hayrakes and the chicken coops that weren't wanted,
and the pea-sticks that were worth keeping, and pussy's
latest family that had escaped the scullery bucket, and
the herd of mice and rats that had evaded the vigi-
lance of the cat, of the owls, and of the terrier.

And then, of course, there was the barn which
belonged exclusively to the chickens, even though the
chickens did not belong exclusively to it ; for they were
everywhere, and made their homes in every barn round
the yard, and scratched up the flooring and the brick
foundations, and roosted in the waggonette, and gener-
ally did as much mischief as a colony of self-respecting
chickens can very well do.

Finally, there was the barn which adjoined the
museum, and which held all the superfluous rubbish
and lumber which no longer could find a place inside
the house. This barn — it was really a loft — had
no entrance from the yard, and it was raised some
seven or eight feet from the ground on brick pillars.
Its only ingress gave on the museum itself, and when
you stood in that room looking towards the window
and the yard, the door into this loft would be in the
end wall on your right at some height from the floor,
and a short flight of wooden stairs led up to it.

But, of course, you don't want to hear just now
about the yard, or the barn, or the chickens; your
concern, like mine, is of Uncle Jasper's museum, of
which I desire to tell you.

Well, suppose that you — instead of knocking at the
front door of Old Manor Farm, which, perhaps, would


have been more polite, even if more bold — had skirted
the house, and were now standing in the yard, with the
barns to your right and left and also behind you, you
would be facing that same little stone porch of which I
have already told you, and no doubt you would be
wondering how the columns, being askew, contrived to
uphold the quaint architrave.

The stone was of a delicate mellow colour, a grey
made up of golds and greens, and in spring it was
covered with the pale mauve of the wistaria and in the
summer with the deep purple of the clematis, for these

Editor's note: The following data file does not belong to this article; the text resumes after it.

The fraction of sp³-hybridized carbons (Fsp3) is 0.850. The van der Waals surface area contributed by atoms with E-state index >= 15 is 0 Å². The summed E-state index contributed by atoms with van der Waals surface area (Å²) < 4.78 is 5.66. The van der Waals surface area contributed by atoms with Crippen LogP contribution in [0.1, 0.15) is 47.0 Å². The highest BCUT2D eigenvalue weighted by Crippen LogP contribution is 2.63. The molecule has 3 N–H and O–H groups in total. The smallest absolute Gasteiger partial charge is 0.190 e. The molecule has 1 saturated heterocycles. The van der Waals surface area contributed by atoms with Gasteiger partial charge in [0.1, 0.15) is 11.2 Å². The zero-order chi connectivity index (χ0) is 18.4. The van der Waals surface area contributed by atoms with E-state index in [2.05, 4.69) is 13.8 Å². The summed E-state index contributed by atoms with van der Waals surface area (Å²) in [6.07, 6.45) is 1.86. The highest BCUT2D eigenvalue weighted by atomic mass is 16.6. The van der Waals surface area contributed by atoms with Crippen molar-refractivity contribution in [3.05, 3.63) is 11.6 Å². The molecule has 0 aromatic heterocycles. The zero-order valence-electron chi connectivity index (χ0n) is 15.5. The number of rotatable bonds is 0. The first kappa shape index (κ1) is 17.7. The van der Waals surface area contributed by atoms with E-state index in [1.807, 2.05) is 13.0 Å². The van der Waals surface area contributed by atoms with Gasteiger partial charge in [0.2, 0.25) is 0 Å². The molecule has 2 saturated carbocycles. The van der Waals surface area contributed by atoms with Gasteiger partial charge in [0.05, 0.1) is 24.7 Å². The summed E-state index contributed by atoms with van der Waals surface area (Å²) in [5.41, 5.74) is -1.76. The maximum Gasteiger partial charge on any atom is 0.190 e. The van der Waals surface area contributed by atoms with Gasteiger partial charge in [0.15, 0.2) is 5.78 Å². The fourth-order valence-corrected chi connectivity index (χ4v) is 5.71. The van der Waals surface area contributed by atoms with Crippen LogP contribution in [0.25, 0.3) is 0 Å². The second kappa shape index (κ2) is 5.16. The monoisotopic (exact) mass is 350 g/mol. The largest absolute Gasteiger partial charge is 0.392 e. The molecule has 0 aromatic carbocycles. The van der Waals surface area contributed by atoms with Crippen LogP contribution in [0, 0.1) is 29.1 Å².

two climbers joined tendrils over the porch and never
quarrelled, the wistaria always making way for the
clematis when the time came, and the clematis keeping
small and unobtrusive whilst the wistaria wanted
plenty of room.

The door under the porch gave direct on the mu-
seum, and if you entered it this way you had a splendid
view of the place. You saw the tall bookshelves op-
posite to you, with rows upon rows of books ; you saw
the wooden steps leading up to the loft on your left,
and all round you saw cases on the walls filled with all
kinds of eggs; you saw the table in the centre of the
room, with Uncle Jasper's wig upon its stand, and the
huge microscope, with its brass fittings shining like

Then in the dark corners at either end you saw the
skeleton of beasts such as you had never seen before,
and antlers and horns of every shape and size. I
could not, in fact, tell you what you did not see ; there
was a stuffed alligator, that hung by a chain from the
ceiling, and stuffed lizards, that peered at you from


every point; and I could not even begin to tell you
about the stuffed birds, for they were literally every-
v^here — on the tops of the bookcases and in cases on
the wall, on the tables, the chairs, and the sofas.
There were little birds and big birds, song birds and
birds of prey, British birds and tropical birds, and
birds from the ice regions, white birds, grey birds, red
birds, and birds of every tone and colour.

And, believe me, that by far the most extraordinary
bird in the whole museum sat in a tall-backed chair,
covered in large-flowered tapestry, and had name Jas-
per Hemingford.

I suppose it was this constant handling of birds and
being with birds that made Uncle Jasper look so like a
bald-headed stork. For all day would he sit, with
glue-pot and stuffing and I don't know what other im-
plements, turning limp, dead birds into erect, defiant-